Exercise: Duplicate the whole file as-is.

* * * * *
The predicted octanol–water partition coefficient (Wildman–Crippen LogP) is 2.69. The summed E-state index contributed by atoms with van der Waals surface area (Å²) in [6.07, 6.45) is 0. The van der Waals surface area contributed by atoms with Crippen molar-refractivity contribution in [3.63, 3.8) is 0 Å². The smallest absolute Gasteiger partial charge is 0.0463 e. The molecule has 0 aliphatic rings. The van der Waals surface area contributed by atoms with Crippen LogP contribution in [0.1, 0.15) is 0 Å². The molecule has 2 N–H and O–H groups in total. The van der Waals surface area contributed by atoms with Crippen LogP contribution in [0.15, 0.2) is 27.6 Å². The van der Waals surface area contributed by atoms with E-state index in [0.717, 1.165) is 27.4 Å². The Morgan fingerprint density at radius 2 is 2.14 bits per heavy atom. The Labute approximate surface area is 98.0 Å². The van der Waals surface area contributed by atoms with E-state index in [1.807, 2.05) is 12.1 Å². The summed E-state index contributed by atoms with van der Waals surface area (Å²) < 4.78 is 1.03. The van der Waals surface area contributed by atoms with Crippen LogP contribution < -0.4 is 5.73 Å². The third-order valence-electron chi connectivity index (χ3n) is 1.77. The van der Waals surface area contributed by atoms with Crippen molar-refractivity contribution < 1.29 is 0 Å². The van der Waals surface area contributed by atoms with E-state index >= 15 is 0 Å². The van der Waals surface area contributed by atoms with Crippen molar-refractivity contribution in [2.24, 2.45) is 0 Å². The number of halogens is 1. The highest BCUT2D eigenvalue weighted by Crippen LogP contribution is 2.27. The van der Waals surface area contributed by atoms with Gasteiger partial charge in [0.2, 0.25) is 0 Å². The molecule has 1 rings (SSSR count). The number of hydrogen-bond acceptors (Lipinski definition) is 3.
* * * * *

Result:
The predicted octanol–water partition coefficient (Wildman–Crippen LogP) is 2.69. The summed E-state index contributed by atoms with van der Waals surface area (Å²) in [6.07, 6.45) is 0. The van der Waals surface area contributed by atoms with Crippen molar-refractivity contribution in [3.63, 3.8) is 0 Å². The smallest absolute Gasteiger partial charge is 0.0463 e. The molecule has 0 aliphatic rings. The van der Waals surface area contributed by atoms with Crippen LogP contribution in [0.1, 0.15) is 0 Å². The molecule has 2 N–H and O–H groups in total. The van der Waals surface area contributed by atoms with Crippen LogP contribution in [0.15, 0.2) is 27.6 Å². The van der Waals surface area contributed by atoms with E-state index in [0.717, 1.165) is 27.4 Å². The Morgan fingerprint density at radius 2 is 2.14 bits per heavy atom. The Labute approximate surface area is 98.0 Å². The van der Waals surface area contributed by atoms with E-state index in [1.807, 2.05) is 12.1 Å². The summed E-state index contributed by atoms with van der Waals surface area (Å²) < 4.78 is 1.03. The van der Waals surface area contributed by atoms with Crippen LogP contribution < -0.4 is 5.73 Å². The third-order valence-electron chi connectivity index (χ3n) is 1.77. The van der Waals surface area contributed by atoms with Crippen molar-refractivity contribution < 1.29 is 0 Å². The van der Waals surface area contributed by atoms with E-state index >= 15 is 0 Å². The van der Waals surface area contributed by atoms with Crippen molar-refractivity contribution in [2.24, 2.45) is 0 Å². The number of halogens is 1. The highest BCUT2D eigenvalue weighted by Crippen LogP contribution is 2.27. The van der Waals surface area contributed by atoms with Gasteiger partial charge in [0.2, 0.25) is 0 Å². The molecule has 1 rings (SSSR count). The number of hydrogen-bond acceptors (Lipinski definition) is 3.